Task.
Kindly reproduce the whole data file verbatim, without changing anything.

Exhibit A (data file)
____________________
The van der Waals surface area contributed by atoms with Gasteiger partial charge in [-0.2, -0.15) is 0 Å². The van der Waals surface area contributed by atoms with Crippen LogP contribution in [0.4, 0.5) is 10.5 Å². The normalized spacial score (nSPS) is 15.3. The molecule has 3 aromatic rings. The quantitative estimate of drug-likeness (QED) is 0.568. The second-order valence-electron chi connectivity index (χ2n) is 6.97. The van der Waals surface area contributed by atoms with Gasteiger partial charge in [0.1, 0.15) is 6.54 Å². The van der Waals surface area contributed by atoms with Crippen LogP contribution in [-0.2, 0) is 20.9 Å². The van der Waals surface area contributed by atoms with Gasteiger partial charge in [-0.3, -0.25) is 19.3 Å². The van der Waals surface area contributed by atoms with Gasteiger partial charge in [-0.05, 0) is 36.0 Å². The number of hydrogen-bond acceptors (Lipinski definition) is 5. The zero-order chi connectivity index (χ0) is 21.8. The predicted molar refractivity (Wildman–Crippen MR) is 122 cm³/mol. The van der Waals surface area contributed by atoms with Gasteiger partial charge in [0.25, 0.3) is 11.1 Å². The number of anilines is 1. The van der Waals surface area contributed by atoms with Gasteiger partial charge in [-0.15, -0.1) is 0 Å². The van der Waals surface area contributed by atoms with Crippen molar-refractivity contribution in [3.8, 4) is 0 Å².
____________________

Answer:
The van der Waals surface area contributed by atoms with Gasteiger partial charge in [-0.2, -0.15) is 0 Å². The van der Waals surface area contributed by atoms with Crippen LogP contribution in [0.4, 0.5) is 10.5 Å². The normalized spacial score (nSPS) is 15.3. The molecule has 3 aromatic rings. The quantitative estimate of drug-likeness (QED) is 0.568. The second-order valence-electron chi connectivity index (χ2n) is 6.97. The van der Waals surface area contributed by atoms with Gasteiger partial charge in [0.1, 0.15) is 6.54 Å². The van der Waals surface area contributed by atoms with Crippen LogP contribution in [-0.2, 0) is 20.9 Å². The van der Waals surface area contributed by atoms with Gasteiger partial charge in [-0.3, -0.25) is 19.3 Å². The van der Waals surface area contributed by atoms with Gasteiger partial charge in [-0.05, 0) is 36.0 Å². The number of hydrogen-bond acceptors (Lipinski definition) is 5. The zero-order chi connectivity index (χ0) is 21.8. The predicted molar refractivity (Wildman–Crippen MR) is 122 cm³/mol. The van der Waals surface area contributed by atoms with Gasteiger partial charge in [0.25, 0.3) is 11.1 Å². The number of anilines is 1. The van der Waals surface area contributed by atoms with Gasteiger partial charge in [-0.15, -0.1) is 0 Å². The van der Waals surface area contributed by atoms with Crippen molar-refractivity contribution in [3.8, 4) is 0 Å².